Learning to Listen

I started attending a group for people with dissociative identity disorder back in June of this year. It was quite a process just to get into it. There was an intake, an extensive intake, of which I was quite resistant with many of the questions. I was asked the ages of my parents and whether they were deceased, to which I answered, “No idea.” When asked to describe my relationship with each parent I said, “Terrible, and don’t care to elaborate today.” There were 16 possible boxes to check under the Family Psychiatric History section. I checked 12 out of the 16 boxes. I was asked to elaborate on all the boxes I checked, and I replied, “Don’t care to do so today.”

The intake form, 3/4 of the way through asked me to talk about my strengths, and I answered by stating, “Not robotically answering questions on an intake form.”

It’s a small wonder I was allowed into this group. I think it may have helped that one of the facilitators was not meeting me for the first time.

We will meet for something like 36 weeks, and we are 8-10 sessions in (I’ve not kept track of the exact number). It’s become one of those things that I look forward to every week, and, at the same time, I don’t want to turn my check in because it’s a lot of money that is not covered by insurance. I know it’s rare to have such a group for DID folks, and I am grateful and always do math in my head each week when I turn in my payment.

It’s hard to run away from this condition when you’re talking about the challenges with having parts every week. Sometimes I feel myself start to slip away during the group, but I can see I’m not alone with the struggle. I’ve known before I started the group that it’s important to listen to my parts, and have consistent communication and collaboration. I’ve learned that one can know that, yet not do it any consistent manner. I’ve found myself in the place where it’s easy to listen to the part or parts that are usually near the front. Those voices at the back get drowned out, and they start to come out sideways because when a part is not heard that is when I start to feel off. But, I don’t usually think to inquire or listen to see if a part needs something when I start to struggle.

I bought a notebook for my homework in the group. I found that parts also liked just writing in the notebook. However, I quickly learned there was conflict among parts as to where each part could write. Now everyone has their own tab and area within the notebook to write. All parts seem to be content with this solution. It surprises me that I still find content I don’t recall writing, but now with the tabs I know who’s writing! I always appreciate clues. Should have implemented this solution years ago.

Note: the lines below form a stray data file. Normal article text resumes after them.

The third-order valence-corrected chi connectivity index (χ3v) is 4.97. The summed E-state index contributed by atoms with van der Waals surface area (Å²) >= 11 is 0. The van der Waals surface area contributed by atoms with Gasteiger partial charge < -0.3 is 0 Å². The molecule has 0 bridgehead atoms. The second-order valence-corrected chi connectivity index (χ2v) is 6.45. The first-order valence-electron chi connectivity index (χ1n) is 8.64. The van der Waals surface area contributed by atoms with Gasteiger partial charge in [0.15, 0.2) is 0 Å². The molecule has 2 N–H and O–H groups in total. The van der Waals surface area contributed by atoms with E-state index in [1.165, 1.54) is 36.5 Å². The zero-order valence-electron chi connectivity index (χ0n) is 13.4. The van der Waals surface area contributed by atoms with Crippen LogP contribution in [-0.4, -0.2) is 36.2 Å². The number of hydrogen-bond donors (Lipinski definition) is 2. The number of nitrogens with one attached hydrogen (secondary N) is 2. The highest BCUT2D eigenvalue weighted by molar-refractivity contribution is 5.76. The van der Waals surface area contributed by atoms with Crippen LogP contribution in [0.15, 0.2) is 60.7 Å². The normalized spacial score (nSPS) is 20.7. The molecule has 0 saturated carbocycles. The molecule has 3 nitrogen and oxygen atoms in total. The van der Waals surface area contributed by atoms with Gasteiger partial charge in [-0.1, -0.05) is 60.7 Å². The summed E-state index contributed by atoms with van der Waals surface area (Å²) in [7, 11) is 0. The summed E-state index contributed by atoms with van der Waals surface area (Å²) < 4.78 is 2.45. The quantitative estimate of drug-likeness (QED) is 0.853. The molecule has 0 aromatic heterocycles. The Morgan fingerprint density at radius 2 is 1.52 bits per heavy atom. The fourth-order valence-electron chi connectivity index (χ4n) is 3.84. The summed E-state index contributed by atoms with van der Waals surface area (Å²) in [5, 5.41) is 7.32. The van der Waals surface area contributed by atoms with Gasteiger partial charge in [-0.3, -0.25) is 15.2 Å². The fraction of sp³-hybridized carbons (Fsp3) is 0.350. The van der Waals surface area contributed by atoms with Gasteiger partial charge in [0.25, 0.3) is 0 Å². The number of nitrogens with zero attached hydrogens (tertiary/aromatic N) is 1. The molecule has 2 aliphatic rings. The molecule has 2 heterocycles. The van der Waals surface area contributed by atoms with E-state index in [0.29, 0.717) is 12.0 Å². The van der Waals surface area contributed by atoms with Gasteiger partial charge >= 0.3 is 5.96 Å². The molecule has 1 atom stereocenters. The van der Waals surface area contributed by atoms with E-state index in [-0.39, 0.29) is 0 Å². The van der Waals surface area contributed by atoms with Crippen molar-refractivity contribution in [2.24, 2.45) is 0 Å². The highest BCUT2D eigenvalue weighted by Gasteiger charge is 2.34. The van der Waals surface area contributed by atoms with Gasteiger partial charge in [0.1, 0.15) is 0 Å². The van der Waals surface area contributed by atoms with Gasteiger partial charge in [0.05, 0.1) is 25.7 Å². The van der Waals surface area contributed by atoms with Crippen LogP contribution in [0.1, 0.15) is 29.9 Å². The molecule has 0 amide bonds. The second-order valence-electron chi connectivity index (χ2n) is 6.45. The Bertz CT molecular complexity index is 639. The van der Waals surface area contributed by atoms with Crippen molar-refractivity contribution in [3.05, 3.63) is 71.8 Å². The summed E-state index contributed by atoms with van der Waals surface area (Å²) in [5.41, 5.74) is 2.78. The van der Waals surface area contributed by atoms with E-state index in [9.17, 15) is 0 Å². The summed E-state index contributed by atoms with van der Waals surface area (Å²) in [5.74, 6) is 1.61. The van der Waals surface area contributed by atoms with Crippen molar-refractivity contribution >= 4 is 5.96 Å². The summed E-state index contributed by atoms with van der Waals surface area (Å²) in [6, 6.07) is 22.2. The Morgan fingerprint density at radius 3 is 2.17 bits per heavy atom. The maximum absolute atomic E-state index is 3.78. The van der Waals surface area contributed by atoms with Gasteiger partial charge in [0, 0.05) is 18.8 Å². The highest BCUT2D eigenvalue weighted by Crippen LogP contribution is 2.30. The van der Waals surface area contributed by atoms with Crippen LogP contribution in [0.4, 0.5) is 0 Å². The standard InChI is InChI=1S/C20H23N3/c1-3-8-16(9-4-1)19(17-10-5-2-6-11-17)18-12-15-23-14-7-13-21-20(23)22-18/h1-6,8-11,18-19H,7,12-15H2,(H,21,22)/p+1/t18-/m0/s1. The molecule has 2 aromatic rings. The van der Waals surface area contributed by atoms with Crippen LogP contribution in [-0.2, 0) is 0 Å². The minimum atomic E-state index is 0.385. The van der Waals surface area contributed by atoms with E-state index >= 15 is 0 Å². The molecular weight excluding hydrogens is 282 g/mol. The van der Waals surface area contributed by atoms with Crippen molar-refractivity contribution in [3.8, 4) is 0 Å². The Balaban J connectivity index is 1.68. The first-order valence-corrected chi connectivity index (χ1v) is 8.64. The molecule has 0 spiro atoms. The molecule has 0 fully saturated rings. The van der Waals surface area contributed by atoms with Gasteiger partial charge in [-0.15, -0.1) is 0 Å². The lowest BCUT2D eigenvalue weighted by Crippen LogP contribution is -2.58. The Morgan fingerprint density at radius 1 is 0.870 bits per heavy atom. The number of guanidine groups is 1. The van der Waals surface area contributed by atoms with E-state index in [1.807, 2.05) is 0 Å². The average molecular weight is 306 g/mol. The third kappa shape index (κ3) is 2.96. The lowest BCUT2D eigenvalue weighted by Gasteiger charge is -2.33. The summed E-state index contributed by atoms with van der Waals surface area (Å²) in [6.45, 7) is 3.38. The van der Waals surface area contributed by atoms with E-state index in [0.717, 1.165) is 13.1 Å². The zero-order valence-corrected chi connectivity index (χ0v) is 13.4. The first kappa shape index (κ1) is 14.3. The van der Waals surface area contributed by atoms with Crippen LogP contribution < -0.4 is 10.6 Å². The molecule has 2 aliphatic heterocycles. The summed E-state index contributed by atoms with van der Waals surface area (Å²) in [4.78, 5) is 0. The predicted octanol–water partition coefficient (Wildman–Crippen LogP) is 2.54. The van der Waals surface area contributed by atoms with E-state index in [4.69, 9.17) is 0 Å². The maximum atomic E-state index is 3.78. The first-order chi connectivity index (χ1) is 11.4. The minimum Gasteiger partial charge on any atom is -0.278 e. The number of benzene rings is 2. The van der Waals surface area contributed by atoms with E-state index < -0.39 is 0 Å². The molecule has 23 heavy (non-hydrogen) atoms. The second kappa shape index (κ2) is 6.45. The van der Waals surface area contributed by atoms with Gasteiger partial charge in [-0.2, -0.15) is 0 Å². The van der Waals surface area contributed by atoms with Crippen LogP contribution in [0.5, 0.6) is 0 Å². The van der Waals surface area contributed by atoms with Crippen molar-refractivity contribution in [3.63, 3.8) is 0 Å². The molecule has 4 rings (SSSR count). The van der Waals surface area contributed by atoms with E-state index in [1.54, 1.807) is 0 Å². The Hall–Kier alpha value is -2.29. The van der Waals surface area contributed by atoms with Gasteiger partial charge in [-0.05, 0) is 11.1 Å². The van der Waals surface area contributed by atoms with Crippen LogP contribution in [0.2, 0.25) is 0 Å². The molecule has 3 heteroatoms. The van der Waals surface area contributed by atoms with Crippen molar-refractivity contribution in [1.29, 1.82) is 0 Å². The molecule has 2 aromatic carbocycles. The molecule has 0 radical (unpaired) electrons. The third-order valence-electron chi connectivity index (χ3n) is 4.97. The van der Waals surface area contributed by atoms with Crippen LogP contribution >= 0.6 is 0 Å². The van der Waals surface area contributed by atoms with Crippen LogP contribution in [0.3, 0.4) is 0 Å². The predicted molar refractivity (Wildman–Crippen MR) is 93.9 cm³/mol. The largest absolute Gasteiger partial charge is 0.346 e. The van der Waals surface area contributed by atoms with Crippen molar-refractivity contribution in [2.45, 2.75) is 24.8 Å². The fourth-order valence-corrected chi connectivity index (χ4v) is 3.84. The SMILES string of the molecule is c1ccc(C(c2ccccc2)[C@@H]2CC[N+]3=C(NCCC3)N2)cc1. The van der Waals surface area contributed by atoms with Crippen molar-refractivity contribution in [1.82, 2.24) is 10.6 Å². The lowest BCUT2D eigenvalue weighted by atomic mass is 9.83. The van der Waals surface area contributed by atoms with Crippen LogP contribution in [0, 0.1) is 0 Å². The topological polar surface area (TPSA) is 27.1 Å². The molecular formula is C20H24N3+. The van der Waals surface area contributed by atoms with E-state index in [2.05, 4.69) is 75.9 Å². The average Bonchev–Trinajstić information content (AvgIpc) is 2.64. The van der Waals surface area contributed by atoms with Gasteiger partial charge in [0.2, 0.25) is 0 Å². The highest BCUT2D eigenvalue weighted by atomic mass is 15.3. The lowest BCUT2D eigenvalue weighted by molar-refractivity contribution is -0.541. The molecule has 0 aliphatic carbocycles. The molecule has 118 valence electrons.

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I’m going to try again

I’ve not posted on here with any consistency. Unfortunately, that has been by design. I suspect that someone in my life is regularly reading this blog, and knows it belongs to me.

However, this past weekend I attended a conference for others with DID, and I made the most amazing connections with others who also have DID. I feel less alone after this amazing experience. There were many people there unafraid to be who they are, regardless of their DID. Though, I hate to admit, typing these few sentences is difficult. It’s taken me 45 minutes just to get this far in creation of this post. But, I’m going to keep trying because I can see that my fear and hiding are not serving me.

It’s the most hopeful I’ve felt in a long time. I can feel the ever present darkness get a lift with a crack of light shining in my black cloudy fog of I don’t matter in this world. That is my default thought, that I don’t matter. But I met people who do matter, and they are not held back by their DID. I got to know lovely, loving people who like me back and want to be my friend. What a small beautiful miracle …